Sports and Nationalism in Latin America

full name / name of organization: 
Héctor Fernández L'Hoeste
contact email: 
fernandez@gsu.edu

Call for Contributions

Sports and Nationalism in Latin America

Héctor Fernández L’Hoeste, Robert McKee Irwin, and Juan Poblete (Editors)

Sports, as media spectacles and as everyday leisure activities, have often played a crucial role in the configuration and consolidation of national identities throughout the world. Latin America has been no exception. Soccer, boxing, cycling, lucha libre, tennis, Formula 1 racing, baseball, and many other sports have contributed significantly to the way in which many Latin Americans imagine their relationship with constructs of nation and realities of the state, as well as to the images that have come to define Latin American national cultures to the world, while sports stars are often among their best known public figures and icons.
We are seeking original articles for an edited collection on the role of sports within the context of emerging and consolidated nationalism. Within this context, a prime example
is the work of the late Eduardo Archetti on gender and national imaginary in Argentine soccer and polo (see, for example, Masculinidades: fútbol, tango y polo en la Argentina, 2003), along with that of the pioneering Argentine sports studies scholar, Pablo Alabarces, whose CLACSO working group on Sports and Society (Peligro de gol: estudios sobre deporte y sociedad en América Latina, 2003) played an important role in launching this field in Latin America – or Roberto González Echevarría’s pioneering work on Cuban béisbol (see The Pride of Havana: A History of Cuban Baseball). While much work to date in this field has focused on soccer (including, for example, studies of the Guerra del Fútbol between Honduras and El Salvador), we are interested in all types of sports (cutting across class appeal and size of a fan base) as well as in a variety of historical periods, covering all types of political, economic, and social processes.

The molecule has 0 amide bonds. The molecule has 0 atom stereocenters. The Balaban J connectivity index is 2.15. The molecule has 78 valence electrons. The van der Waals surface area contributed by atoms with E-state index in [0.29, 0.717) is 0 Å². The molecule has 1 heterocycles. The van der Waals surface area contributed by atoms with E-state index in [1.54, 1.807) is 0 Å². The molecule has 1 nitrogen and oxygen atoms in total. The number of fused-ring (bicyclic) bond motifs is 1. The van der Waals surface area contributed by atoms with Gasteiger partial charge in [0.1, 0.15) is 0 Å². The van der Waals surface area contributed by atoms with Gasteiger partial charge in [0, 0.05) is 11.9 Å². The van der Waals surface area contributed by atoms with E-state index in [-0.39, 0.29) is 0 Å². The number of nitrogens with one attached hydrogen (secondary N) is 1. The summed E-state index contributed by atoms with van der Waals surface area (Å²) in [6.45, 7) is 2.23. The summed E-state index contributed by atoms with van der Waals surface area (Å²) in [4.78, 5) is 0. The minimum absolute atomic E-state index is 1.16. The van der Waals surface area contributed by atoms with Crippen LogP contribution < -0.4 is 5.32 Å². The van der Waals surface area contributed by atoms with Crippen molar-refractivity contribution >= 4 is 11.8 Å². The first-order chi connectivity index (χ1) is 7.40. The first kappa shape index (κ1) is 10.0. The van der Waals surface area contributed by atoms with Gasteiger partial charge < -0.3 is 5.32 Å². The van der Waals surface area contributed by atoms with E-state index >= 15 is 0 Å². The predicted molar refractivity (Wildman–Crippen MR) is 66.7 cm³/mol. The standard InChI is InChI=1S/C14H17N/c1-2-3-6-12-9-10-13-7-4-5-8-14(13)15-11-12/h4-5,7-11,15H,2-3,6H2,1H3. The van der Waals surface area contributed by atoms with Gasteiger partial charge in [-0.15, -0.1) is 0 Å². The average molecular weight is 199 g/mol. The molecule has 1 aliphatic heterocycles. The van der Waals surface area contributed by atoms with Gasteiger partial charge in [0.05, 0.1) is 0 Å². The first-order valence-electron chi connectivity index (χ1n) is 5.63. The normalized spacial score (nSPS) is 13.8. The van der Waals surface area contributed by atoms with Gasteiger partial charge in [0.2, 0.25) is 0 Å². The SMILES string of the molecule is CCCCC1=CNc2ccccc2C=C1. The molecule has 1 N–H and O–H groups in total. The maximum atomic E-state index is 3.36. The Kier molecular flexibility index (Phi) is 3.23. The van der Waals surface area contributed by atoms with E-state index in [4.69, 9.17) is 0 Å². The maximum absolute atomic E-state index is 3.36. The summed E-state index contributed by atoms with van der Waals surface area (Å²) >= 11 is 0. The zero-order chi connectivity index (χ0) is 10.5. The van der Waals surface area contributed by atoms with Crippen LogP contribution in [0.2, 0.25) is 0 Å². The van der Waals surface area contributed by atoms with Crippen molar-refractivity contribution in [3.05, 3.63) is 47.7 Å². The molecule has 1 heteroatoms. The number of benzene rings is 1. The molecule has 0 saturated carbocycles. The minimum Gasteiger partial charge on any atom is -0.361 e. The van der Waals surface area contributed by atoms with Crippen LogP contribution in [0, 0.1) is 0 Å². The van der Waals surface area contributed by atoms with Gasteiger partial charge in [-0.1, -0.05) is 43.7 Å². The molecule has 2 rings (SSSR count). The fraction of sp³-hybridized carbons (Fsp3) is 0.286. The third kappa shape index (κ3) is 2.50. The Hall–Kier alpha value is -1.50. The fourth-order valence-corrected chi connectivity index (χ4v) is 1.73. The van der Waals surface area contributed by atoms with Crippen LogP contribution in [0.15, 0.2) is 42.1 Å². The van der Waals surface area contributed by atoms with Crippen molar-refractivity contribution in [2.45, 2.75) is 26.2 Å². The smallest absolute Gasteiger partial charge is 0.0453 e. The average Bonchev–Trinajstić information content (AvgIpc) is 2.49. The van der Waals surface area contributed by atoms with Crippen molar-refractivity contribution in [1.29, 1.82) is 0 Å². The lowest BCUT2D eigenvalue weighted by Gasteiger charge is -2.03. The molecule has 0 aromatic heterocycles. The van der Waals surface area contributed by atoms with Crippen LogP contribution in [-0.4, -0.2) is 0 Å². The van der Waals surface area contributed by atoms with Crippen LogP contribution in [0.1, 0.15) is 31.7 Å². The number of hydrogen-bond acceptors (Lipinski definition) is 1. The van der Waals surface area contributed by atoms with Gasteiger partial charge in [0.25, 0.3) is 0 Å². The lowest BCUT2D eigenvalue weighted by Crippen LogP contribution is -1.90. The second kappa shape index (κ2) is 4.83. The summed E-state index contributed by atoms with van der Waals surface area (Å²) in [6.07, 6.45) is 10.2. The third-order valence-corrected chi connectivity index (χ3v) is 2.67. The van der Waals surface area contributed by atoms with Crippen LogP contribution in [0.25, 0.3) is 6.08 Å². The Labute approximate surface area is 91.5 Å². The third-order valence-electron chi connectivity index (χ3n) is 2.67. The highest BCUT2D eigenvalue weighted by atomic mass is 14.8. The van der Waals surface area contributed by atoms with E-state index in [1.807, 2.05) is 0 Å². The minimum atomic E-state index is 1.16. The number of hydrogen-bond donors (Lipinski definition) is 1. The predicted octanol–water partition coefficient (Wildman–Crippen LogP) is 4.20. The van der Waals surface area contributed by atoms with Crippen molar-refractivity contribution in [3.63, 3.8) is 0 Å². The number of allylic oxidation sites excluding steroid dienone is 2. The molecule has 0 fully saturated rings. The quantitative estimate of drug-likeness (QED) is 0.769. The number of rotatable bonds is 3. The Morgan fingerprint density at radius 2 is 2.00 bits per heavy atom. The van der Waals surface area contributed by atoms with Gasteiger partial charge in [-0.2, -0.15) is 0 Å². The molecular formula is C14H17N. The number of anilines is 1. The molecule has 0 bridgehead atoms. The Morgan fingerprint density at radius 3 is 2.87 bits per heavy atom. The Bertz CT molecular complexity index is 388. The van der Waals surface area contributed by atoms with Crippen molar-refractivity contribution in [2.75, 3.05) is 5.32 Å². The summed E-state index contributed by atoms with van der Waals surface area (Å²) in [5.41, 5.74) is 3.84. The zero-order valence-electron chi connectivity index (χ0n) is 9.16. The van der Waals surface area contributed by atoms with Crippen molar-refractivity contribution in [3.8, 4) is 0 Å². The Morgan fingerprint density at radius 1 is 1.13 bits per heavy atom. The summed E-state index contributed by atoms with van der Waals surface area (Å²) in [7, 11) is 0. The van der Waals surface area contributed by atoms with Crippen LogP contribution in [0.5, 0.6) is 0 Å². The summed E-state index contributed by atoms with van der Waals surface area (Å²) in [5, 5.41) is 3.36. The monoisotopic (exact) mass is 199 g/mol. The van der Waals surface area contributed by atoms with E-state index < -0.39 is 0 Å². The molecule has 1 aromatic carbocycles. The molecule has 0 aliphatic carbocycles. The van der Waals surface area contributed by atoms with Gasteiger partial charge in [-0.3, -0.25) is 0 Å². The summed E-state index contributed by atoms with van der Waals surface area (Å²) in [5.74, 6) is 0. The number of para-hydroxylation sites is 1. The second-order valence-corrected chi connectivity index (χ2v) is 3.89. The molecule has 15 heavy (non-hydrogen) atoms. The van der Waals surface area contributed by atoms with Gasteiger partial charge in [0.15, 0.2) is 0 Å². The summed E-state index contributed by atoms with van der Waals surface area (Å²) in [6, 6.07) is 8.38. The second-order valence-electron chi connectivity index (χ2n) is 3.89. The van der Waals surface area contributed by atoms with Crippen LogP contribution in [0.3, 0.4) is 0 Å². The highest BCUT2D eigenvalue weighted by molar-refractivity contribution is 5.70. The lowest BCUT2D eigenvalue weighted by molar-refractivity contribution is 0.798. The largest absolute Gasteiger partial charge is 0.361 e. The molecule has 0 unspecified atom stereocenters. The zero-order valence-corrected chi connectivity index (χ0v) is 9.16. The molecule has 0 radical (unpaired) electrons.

The volume aims at exploring the diverse cultural roles athletic activities play within Latin American contexts. We are therefore open to any of the variety of theoretical approaches employed within the interdisciplinary rubric of cultural studies. The editors are particularly interested in establishing critical precedents for the study of sports in the emergence and consolidation of Latin American national traditions, including issues of representation, participation, reception, distribution, and consumption. The project also seeks to perform a critical examination of current trends in Latin America in terms of the delineation of emerging “postnational” identities. Ultimately, we are interested in the significance of sports in the context of local, national, regional, and transnational cultural production, commercial ventures, material culture, audiences and fan clubs, education, government policy, and community practices.

Potential contributors should send a 500 to 1,000 word abstract, a short bio-bibliography, and complete contact information to Héctor Fernández L’Hoeste (fernandez@gsu.edu) and Robert McKee Irwin (rmirwin@ucdavis.edu).

Deadline for abstracts: December 1, 2012
Notification of accepted abstracts by Jan 15, 2012
Deadline for complete selected essays: April 16, 2012
Language of submission: English. Style: MLA
Contributors of selected essays must secure permission to reproduce any images.